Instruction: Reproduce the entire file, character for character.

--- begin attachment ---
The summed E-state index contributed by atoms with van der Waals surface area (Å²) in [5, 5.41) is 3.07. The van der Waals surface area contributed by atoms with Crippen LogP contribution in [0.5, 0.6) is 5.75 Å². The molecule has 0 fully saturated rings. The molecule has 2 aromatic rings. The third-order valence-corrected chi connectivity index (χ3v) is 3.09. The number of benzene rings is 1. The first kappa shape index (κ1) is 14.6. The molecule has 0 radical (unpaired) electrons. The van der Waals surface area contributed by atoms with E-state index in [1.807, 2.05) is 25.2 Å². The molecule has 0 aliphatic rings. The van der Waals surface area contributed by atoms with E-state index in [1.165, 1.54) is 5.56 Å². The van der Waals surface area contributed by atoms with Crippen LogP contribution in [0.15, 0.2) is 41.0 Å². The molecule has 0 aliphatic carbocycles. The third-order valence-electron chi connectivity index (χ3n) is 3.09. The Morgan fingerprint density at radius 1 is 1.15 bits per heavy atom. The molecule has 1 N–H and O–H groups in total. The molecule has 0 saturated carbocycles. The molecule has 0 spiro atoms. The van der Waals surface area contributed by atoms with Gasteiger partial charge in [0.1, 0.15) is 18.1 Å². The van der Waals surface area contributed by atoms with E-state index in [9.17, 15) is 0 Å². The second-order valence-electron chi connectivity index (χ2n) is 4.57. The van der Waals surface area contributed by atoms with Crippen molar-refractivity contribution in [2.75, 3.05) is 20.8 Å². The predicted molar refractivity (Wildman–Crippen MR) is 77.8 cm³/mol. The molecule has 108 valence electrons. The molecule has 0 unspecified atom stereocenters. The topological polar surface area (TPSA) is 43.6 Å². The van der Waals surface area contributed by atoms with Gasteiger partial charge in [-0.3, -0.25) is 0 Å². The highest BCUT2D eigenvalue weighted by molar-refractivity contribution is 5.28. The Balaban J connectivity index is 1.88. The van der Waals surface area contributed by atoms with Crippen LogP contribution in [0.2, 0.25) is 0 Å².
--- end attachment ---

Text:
The summed E-state index contributed by atoms with van der Waals surface area (Å²) in [5, 5.41) is 3.07. The van der Waals surface area contributed by atoms with Crippen LogP contribution in [0.5, 0.6) is 5.75 Å². The molecule has 0 fully saturated rings. The molecule has 2 aromatic rings. The third-order valence-corrected chi connectivity index (χ3v) is 3.09. The number of benzene rings is 1. The first kappa shape index (κ1) is 14.6. The molecule has 0 radical (unpaired) electrons. The van der Waals surface area contributed by atoms with E-state index in [1.807, 2.05) is 25.2 Å². The molecule has 0 aliphatic rings. The van der Waals surface area contributed by atoms with E-state index in [1.165, 1.54) is 5.56 Å². The van der Waals surface area contributed by atoms with Crippen LogP contribution in [0.15, 0.2) is 41.0 Å². The molecule has 0 aliphatic carbocycles. The third-order valence-electron chi connectivity index (χ3n) is 3.09. The Morgan fingerprint density at radius 1 is 1.15 bits per heavy atom. The molecule has 1 N–H and O–H groups in total. The molecule has 0 saturated carbocycles. The molecule has 0 spiro atoms. The van der Waals surface area contributed by atoms with Gasteiger partial charge in [0.1, 0.15) is 18.1 Å². The van der Waals surface area contributed by atoms with E-state index in [9.17, 15) is 0 Å². The second-order valence-electron chi connectivity index (χ2n) is 4.57. The van der Waals surface area contributed by atoms with Crippen molar-refractivity contribution in [2.75, 3.05) is 20.8 Å². The predicted molar refractivity (Wildman–Crippen MR) is 77.8 cm³/mol. The molecule has 108 valence electrons. The molecule has 0 unspecified atom stereocenters. The topological polar surface area (TPSA) is 43.6 Å². The van der Waals surface area contributed by atoms with Gasteiger partial charge in [-0.3, -0.25) is 0 Å². The highest BCUT2D eigenvalue weighted by molar-refractivity contribution is 5.28. The Balaban J connectivity index is 1.88. The van der Waals surface area contributed by atoms with Crippen LogP contribution in [0.2, 0.25) is 0 Å².